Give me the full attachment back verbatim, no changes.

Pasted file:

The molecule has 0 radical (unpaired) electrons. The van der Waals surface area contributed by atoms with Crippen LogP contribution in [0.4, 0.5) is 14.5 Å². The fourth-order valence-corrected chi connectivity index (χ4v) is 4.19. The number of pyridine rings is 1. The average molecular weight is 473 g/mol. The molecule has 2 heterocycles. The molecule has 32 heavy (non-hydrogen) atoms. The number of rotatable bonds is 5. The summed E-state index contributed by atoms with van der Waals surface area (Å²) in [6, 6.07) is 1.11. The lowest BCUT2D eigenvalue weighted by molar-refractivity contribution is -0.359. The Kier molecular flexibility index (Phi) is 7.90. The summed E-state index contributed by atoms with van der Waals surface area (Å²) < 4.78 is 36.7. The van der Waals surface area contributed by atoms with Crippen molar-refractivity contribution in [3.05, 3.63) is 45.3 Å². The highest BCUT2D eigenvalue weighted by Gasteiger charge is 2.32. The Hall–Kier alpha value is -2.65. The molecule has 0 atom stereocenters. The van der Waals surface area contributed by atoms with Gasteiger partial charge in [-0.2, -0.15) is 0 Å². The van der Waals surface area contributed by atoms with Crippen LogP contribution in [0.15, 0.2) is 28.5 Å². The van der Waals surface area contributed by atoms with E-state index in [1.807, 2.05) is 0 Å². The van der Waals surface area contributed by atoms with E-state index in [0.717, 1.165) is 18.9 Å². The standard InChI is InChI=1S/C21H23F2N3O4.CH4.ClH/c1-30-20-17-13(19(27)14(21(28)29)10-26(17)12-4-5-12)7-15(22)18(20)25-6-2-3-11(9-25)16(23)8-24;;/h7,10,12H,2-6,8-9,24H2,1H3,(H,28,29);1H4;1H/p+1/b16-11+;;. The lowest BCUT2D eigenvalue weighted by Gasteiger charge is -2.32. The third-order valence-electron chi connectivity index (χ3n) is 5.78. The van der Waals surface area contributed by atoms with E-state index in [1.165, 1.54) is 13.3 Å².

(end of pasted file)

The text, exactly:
The molecule has 0 radical (unpaired) electrons. The van der Waals surface area contributed by atoms with Crippen LogP contribution in [0.4, 0.5) is 14.5 Å². The fourth-order valence-corrected chi connectivity index (χ4v) is 4.19. The number of pyridine rings is 1. The average molecular weight is 473 g/mol. The molecule has 2 heterocycles. The molecule has 32 heavy (non-hydrogen) atoms. The number of rotatable bonds is 5. The summed E-state index contributed by atoms with van der Waals surface area (Å²) in [6, 6.07) is 1.11. The lowest BCUT2D eigenvalue weighted by molar-refractivity contribution is -0.359. The Kier molecular flexibility index (Phi) is 7.90. The summed E-state index contributed by atoms with van der Waals surface area (Å²) < 4.78 is 36.7. The van der Waals surface area contributed by atoms with Crippen molar-refractivity contribution in [3.05, 3.63) is 45.3 Å². The highest BCUT2D eigenvalue weighted by Gasteiger charge is 2.32. The Hall–Kier alpha value is -2.65. The molecule has 0 atom stereocenters. The van der Waals surface area contributed by atoms with Gasteiger partial charge in [-0.2, -0.15) is 0 Å². The van der Waals surface area contributed by atoms with Crippen LogP contribution in [0.15, 0.2) is 28.5 Å². The van der Waals surface area contributed by atoms with E-state index in [1.807, 2.05) is 0 Å². The van der Waals surface area contributed by atoms with E-state index in [0.717, 1.165) is 18.9 Å². The standard InChI is InChI=1S/C21H23F2N3O4.CH4.ClH/c1-30-20-17-13(19(27)14(21(28)29)10-26(17)12-4-5-12)7-15(22)18(20)25-6-2-3-11(9-25)16(23)8-24;;/h7,10,12H,2-6,8-9,24H2,1H3,(H,28,29);1H4;1H/p+1/b16-11+;;. The lowest BCUT2D eigenvalue weighted by Gasteiger charge is -2.32. The third-order valence-electron chi connectivity index (χ3n) is 5.78. The van der Waals surface area contributed by atoms with E-state index in [1.165, 1.54) is 13.3 Å².